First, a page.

At this point, I thought there was nothing the oncologist could say that would disturb me. I’m in the final stretch, after all. A month ago, perusing the mail, much less responding to emails, was overwhelming. My to-do list was a reproach on paper, for I had not the energy to visit the attic, much less sift through old paperwork, organize shelves and haul bags of cast-offs to Goodwill. I would make it through my workday and head home exhausted; running errands or attending a meeting afterwards was not a possibility.
Gone now the lethargy of those chemo days. I’ve straightened the attic and made that Goodwill run, relishing the pleasure of pounding feet and powerful legs with each dash up the stairs. After a day of work followed by a trip to the dry cleaners and the grocery store, I can’t help but smile when I arrive home, sling my purse over my shoulder, grab a shopping bag in one hand and a full complement of clean shirts in the other, then nudge the car door shut with my hip.
But for my edgy-lesbian butch hairdo, I’m back.
This busy, competent Lea is a much-missed old friend and oh, I welcome her! My chemo treatments ended in November, thank god, and the Herceptin drips, which will continue until August, have no side effects. I feel great and, to all intents and purposes, I am done with this cancer.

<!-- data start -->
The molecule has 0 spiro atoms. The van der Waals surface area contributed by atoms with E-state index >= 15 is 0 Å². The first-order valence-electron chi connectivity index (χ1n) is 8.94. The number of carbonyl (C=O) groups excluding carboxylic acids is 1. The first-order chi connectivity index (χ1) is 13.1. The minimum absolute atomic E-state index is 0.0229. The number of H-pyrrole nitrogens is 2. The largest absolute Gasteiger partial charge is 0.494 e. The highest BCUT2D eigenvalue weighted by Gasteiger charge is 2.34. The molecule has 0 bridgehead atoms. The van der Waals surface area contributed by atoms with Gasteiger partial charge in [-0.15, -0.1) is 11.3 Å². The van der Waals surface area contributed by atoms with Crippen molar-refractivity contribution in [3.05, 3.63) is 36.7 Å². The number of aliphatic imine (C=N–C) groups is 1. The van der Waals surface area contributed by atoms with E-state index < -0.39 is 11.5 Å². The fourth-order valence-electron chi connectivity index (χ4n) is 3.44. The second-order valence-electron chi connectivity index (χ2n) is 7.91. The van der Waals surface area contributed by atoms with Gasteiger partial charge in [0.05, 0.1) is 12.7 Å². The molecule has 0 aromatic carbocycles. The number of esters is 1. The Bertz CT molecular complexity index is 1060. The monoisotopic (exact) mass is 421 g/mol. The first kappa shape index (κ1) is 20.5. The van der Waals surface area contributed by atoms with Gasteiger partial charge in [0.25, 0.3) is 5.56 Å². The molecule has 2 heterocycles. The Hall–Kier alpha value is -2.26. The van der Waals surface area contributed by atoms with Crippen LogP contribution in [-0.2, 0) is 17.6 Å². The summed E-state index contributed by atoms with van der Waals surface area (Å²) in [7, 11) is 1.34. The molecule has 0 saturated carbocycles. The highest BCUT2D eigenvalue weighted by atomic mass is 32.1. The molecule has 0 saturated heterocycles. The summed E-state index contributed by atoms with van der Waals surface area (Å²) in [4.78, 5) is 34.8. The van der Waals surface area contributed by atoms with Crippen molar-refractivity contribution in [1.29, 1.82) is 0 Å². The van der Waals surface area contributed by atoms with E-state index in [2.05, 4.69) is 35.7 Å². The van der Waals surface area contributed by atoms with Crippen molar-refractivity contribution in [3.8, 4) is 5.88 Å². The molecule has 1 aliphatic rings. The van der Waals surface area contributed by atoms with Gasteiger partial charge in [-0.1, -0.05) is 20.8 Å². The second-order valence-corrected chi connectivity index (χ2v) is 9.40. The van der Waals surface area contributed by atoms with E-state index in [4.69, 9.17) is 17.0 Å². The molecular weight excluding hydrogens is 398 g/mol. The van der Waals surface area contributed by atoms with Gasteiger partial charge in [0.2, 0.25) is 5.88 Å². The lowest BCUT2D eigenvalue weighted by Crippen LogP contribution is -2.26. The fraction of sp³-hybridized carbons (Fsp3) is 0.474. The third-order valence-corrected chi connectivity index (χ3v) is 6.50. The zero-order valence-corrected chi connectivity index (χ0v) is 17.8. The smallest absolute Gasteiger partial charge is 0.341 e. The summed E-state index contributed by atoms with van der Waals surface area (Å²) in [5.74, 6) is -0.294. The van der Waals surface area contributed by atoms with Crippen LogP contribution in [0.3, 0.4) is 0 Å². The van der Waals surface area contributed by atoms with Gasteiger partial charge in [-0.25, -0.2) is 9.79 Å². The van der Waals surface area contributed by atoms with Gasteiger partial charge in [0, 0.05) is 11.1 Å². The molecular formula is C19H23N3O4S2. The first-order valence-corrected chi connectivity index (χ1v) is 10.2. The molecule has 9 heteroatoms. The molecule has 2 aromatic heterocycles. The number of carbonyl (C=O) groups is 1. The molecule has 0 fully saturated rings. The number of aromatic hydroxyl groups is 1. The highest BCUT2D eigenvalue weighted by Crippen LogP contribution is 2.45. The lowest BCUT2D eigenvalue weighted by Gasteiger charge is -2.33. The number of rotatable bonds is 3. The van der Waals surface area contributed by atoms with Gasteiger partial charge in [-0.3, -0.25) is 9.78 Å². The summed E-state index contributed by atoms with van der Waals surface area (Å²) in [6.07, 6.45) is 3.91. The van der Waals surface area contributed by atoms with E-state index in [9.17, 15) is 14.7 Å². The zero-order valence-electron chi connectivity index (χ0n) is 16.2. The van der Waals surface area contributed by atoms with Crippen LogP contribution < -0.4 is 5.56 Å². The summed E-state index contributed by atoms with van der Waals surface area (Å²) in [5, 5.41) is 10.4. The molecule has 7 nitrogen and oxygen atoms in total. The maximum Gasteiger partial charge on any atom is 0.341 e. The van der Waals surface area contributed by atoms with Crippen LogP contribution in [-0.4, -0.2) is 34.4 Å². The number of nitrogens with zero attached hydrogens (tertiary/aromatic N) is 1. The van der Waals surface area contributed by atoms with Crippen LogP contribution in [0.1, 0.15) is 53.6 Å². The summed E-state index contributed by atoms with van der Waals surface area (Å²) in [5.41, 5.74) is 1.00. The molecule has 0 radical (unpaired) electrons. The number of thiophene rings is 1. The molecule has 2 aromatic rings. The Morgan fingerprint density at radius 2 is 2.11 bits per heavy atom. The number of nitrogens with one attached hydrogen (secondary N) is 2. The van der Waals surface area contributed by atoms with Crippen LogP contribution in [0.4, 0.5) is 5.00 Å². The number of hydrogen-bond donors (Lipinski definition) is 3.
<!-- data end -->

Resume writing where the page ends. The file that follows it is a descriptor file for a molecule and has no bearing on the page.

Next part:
So I thought.
During my last visit, Dr. Lawden called me from the infusion room into his office for a consultation. I sat in a beige chair, my IV stand with its bag of fluid tethered to my chest by a thin plastic tube. The doctor asked about neuropathy, or numbness of the hands and feet, which I was delighted to report, was not an issue. “Still active?” he asked as if perhaps, despite his directive that I exercise forty-five minutes a day, I’d opted for indolence. I nodded, masking a mental eye-roll.
We discussed diet and sleep patterns and he checked my fingernails. I haven’t bitten my nails since I was a kid, but another charming chemo manifestation is wavy, peeling nails. Who knew? I find myself gnawing away like some anxious teen and my nails look awful. “Part of post-chemo recuperation,” he said.
With mutual smiles and the closing of a manila file, we wrapped up. I was on my way down the hall, pushing the IV stand before me, when he called, “Lea! Wait! I forgot to discuss the main purpose of our consultation.”
I had no reason to be suspicious.
“We need to talk about hormone therapy once your treatments are over,” he said.
“Yes. Chemo is generally followed by a course of Tamoxifen.”
I’d heard of this drug, but it had nothing to do with me. I was done. I thought that after surgery and chemo any cancer that had a chance in hell of causing a problem was banished. I should have learned from all of this, however, that nothing is certain.
I am not one to talk back or question, and certainly not to a doctor, but I’d had enough of bad news and flattened spirits. “No one mentioned further treatments,” I said, my arms crossed defiantly across my chest.
My tone must have given him pause, for he said, “I thought I’d covered it; sorry if I didn’t. You’ve had a lot to absorb. I’m going to research your case some more. Weigh the risks and benefits…”
“Risks?” I cut in.
“Yes, well. As I said, I’m going to study your case and then we’ll review the specifics of maintenance.”